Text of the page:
4th AS level for Oxford modern languages application

(68 Posts)
3littlefrogs Fri 12-Apr-13 18:16:53

If you were interviewing applicants for modern languages courses at Oxford, what 4th AS level would you consider suitable/useful alongside French, German and music. (There is no possibility of a 3rd language course at school).

Is psychology considered too soft a subject for Oxford?

TIA

Yellowtip Fri 12-Apr-13 18:47:15

Almost any would be 'suitable' surely? What would be useful? History or Eng Lit are fairly obvious ones, but if it were my DC I'd say do absolutely whichever of the subjects offered is fourth on your own personal list, in terms of interest/ enjoyment. Oxford is far less stuffy about choice than most of the top universities: it's the next tier down you need to watch, in case Oxford doesn't work out - maybe contact them? (cover all bases!).

titchy Fri 12-Apr-13 18:49:08

Psych would prob be ok as the others are all considered 'hard'. English might be a better fit though? Or history maybe depending on the content of the degree he is hoping to do - lit based or culture based.

titchy Fri 12-Apr-13 18:49:52

Cross posts!

Twentytotwo Fri 12-Apr-13 18:56:35

I'd avoid psychology.

bombyxmori Fri 12-Apr-13 19:00:44

Interest comes first, but if you're on a tie-break, rather than the interviewers preferences, I'd think about what skills would be useful. Off top of my head, I'd say if 'proper' essays aren't included in the mod lang A levels, I'd do a 'proper' essay subject. Not completely off the top of my head: DC's friends who hadn't done an essay subject got/needed coaching in how to write essays. Not Oxford tho'. T'other place.

weegiemum Fri 12-Apr-13 19:02:32

English.

Other humanities eg history, Geography.

Nothing considered "soft"!

3littlefrogs Fri 12-Apr-13 19:06:00

Didn't do history at GCSE, and hates English (mainly due to horrible teacher though).

Really good at languages, would love to do a third, but school doesn't offer it.

The course is languages and linguistics/development of languages, which is why I wondered if psychology might be a possible AS level.

yellowhousewithareddoor Fri 12-Apr-13 19:07:18

I thought psychology was on the 'ok' list for non soft subjects. I'd be tempted by English if they liked it.

jkklpu Fri 12-Apr-13 19:07:22

English or History, I agree

3littlefrogs Fri 12-Apr-13 19:10:26

I did A level English and loved it, but the English teacher has been absolutely dreadful for GCSE, so it has become a subject associated with a great deal of stress and misery.

mysteryfairy Fri 12-Apr-13 19:33:06

My DS's school regard music as a second tier subject and therefore wouldn't encourage another option like psychology for an Oxbridge candidate - not sure if they are right about this. DS is currently doing the same subjects as your DS intends to and his other subject is Maths (he's actually doing Further Maths too so five in total). It might sound like an odd one to add into the mix but actually requires a lot of the same strengths as German and Music.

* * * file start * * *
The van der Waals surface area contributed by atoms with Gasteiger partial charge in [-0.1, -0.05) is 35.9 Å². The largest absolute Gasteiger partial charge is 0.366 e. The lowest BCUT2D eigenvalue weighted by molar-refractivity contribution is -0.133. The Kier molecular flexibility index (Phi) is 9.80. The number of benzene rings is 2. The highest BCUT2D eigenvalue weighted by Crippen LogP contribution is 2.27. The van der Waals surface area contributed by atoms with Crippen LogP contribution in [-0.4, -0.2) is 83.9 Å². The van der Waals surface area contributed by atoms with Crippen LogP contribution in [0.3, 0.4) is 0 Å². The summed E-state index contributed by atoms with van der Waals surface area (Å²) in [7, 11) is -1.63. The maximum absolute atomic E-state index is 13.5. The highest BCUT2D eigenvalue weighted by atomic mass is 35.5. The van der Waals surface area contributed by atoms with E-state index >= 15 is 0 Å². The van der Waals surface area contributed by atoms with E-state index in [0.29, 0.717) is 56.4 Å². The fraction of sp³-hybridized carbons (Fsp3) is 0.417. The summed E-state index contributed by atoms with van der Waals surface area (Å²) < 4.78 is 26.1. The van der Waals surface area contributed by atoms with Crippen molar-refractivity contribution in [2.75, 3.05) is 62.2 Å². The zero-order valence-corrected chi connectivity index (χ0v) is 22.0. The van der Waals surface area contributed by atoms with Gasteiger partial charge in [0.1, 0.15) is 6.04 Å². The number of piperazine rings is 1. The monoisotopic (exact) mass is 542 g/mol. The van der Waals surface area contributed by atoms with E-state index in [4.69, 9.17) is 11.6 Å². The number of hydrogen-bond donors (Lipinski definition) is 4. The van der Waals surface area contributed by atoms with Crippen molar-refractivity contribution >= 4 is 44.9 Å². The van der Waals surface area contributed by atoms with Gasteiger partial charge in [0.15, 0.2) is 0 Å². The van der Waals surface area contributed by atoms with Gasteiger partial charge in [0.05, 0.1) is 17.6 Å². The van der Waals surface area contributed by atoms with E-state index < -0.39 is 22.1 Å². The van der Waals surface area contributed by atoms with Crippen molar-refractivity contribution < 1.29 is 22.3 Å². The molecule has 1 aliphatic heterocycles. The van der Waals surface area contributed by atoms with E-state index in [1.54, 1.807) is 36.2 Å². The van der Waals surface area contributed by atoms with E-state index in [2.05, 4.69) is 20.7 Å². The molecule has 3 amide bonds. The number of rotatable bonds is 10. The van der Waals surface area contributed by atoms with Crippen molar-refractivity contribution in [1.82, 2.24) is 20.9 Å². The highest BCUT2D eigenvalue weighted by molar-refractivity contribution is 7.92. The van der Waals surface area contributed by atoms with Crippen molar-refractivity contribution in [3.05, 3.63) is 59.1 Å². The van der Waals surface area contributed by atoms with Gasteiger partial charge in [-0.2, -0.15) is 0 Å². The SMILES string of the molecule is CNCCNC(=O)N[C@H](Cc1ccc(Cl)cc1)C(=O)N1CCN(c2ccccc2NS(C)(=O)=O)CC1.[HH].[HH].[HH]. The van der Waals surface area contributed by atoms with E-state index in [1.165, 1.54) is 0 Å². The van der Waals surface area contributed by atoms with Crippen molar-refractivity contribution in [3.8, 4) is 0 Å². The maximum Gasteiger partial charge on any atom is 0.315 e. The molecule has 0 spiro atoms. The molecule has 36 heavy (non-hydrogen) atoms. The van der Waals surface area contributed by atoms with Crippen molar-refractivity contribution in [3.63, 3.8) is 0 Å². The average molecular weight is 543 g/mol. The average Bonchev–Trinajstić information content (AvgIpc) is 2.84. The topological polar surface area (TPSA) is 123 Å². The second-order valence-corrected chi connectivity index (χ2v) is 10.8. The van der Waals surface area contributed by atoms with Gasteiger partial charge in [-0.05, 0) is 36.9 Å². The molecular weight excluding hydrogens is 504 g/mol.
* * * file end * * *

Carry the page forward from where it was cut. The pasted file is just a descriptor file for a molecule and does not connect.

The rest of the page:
Twentytotwo Fri 12-Apr-13 19:33:41

For linguistics English language might be appropriate. On the website it says:

Modern Languages and Linguistics

Essential
A Modern Language
(depending on course choice)

Helpful
English Language, Mathematics, or a science; any other language

Twentytotwo Fri 12-Apr-13 19:34:40
Twentytotwo Fri 12-Apr-13 19:35:39

Is it a very small school? Is she sure she'd get that teacher?

titchy Fri 12-Apr-13 19:50:10

Music is not a second tier subject!!!!shock

chickydoo Fri 12-Apr-13 19:53:19

Watch music, it is not considered a facilitated subject.
Oxbridge seems ( currently) to favour facilitated subjects for the vast majority of courses.
I know 3 students not offered Oxbridge places despite predictions of 4A* 3A*. for A'level.
After much upset & many phone calls & talks with the head of a different Grammar school. It appears taking Non facilitated subjects were the reason the applicants were declined from Oxford & Cambridge.

PuffPants Fri 12-Apr-13 19:54:04

English works well. The Oxford course is very literary - way more focused on lit than lang. If he doesn't like reading or studying texts, this will be a huge problem.

Wibblypiglikesbananas Fri 12-Apr-13 19:58:20

As someone who spent five years reading German and Spanish, if it's the actual languages that you want to learn, rather than the Oxford kudos that you're after, I'd pick a different place to study.

This gives information about facilitating subjects. I woudn't suggest Music and Psychology in case they are both viewed as soft.

webwiz Fri 12-Apr-13 20:21:05

This is quite interesting - you can select a degree course at a particular university and see what A levels successful candidates had (and the grades)

www.bestcourse4me.com/explore/?Tab=ALevel

titchy Fri 12-Apr-13 20:55:33

Facilitating and non-soft are NOT the same thing....

3littlefrogs Fri 12-Apr-13 21:22:01

Thanks for all the info. I will look at those websites. smile